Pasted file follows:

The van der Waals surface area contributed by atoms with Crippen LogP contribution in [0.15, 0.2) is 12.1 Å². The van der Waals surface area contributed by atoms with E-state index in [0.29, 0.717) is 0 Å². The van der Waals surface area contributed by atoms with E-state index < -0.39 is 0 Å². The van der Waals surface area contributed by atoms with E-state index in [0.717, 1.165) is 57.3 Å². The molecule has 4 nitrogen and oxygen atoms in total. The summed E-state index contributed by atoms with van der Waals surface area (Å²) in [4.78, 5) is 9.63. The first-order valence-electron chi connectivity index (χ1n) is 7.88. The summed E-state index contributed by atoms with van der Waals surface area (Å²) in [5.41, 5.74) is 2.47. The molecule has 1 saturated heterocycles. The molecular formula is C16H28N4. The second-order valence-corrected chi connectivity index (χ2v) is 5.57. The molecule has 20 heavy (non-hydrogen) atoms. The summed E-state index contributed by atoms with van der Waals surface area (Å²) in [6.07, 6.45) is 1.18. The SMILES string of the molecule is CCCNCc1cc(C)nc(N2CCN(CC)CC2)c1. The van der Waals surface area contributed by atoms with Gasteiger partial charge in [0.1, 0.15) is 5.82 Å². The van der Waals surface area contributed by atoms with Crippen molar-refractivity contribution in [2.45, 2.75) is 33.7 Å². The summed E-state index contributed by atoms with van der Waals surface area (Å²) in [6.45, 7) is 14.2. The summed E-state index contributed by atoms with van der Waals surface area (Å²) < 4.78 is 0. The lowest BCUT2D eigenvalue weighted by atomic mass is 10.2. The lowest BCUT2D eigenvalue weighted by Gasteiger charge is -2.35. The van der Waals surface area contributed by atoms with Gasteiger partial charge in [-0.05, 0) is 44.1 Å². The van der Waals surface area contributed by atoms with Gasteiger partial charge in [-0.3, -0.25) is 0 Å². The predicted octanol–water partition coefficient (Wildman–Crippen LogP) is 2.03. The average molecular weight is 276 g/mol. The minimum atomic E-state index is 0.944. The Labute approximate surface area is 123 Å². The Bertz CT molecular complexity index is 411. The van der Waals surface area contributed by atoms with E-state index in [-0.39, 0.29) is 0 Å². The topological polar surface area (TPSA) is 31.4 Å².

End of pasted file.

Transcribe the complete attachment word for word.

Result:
The van der Waals surface area contributed by atoms with Crippen LogP contribution in [0.15, 0.2) is 12.1 Å². The van der Waals surface area contributed by atoms with E-state index in [0.29, 0.717) is 0 Å². The van der Waals surface area contributed by atoms with E-state index < -0.39 is 0 Å². The van der Waals surface area contributed by atoms with E-state index in [0.717, 1.165) is 57.3 Å². The molecule has 4 nitrogen and oxygen atoms in total. The summed E-state index contributed by atoms with van der Waals surface area (Å²) in [4.78, 5) is 9.63. The first-order valence-electron chi connectivity index (χ1n) is 7.88. The summed E-state index contributed by atoms with van der Waals surface area (Å²) in [5.41, 5.74) is 2.47. The molecule has 1 saturated heterocycles. The molecular formula is C16H28N4. The second-order valence-corrected chi connectivity index (χ2v) is 5.57. The molecule has 20 heavy (non-hydrogen) atoms. The summed E-state index contributed by atoms with van der Waals surface area (Å²) in [6.07, 6.45) is 1.18. The SMILES string of the molecule is CCCNCc1cc(C)nc(N2CCN(CC)CC2)c1. The van der Waals surface area contributed by atoms with Gasteiger partial charge in [0.1, 0.15) is 5.82 Å². The van der Waals surface area contributed by atoms with Crippen molar-refractivity contribution in [2.45, 2.75) is 33.7 Å². The summed E-state index contributed by atoms with van der Waals surface area (Å²) in [6.45, 7) is 14.2. The summed E-state index contributed by atoms with van der Waals surface area (Å²) < 4.78 is 0. The lowest BCUT2D eigenvalue weighted by atomic mass is 10.2. The lowest BCUT2D eigenvalue weighted by Gasteiger charge is -2.35. The van der Waals surface area contributed by atoms with Gasteiger partial charge in [-0.05, 0) is 44.1 Å². The van der Waals surface area contributed by atoms with Gasteiger partial charge in [-0.3, -0.25) is 0 Å². The predicted octanol–water partition coefficient (Wildman–Crippen LogP) is 2.03. The average molecular weight is 276 g/mol. The minimum atomic E-state index is 0.944. The Labute approximate surface area is 123 Å². The Bertz CT molecular complexity index is 411. The van der Waals surface area contributed by atoms with E-state index in [-0.39, 0.29) is 0 Å². The topological polar surface area (TPSA) is 31.4 Å².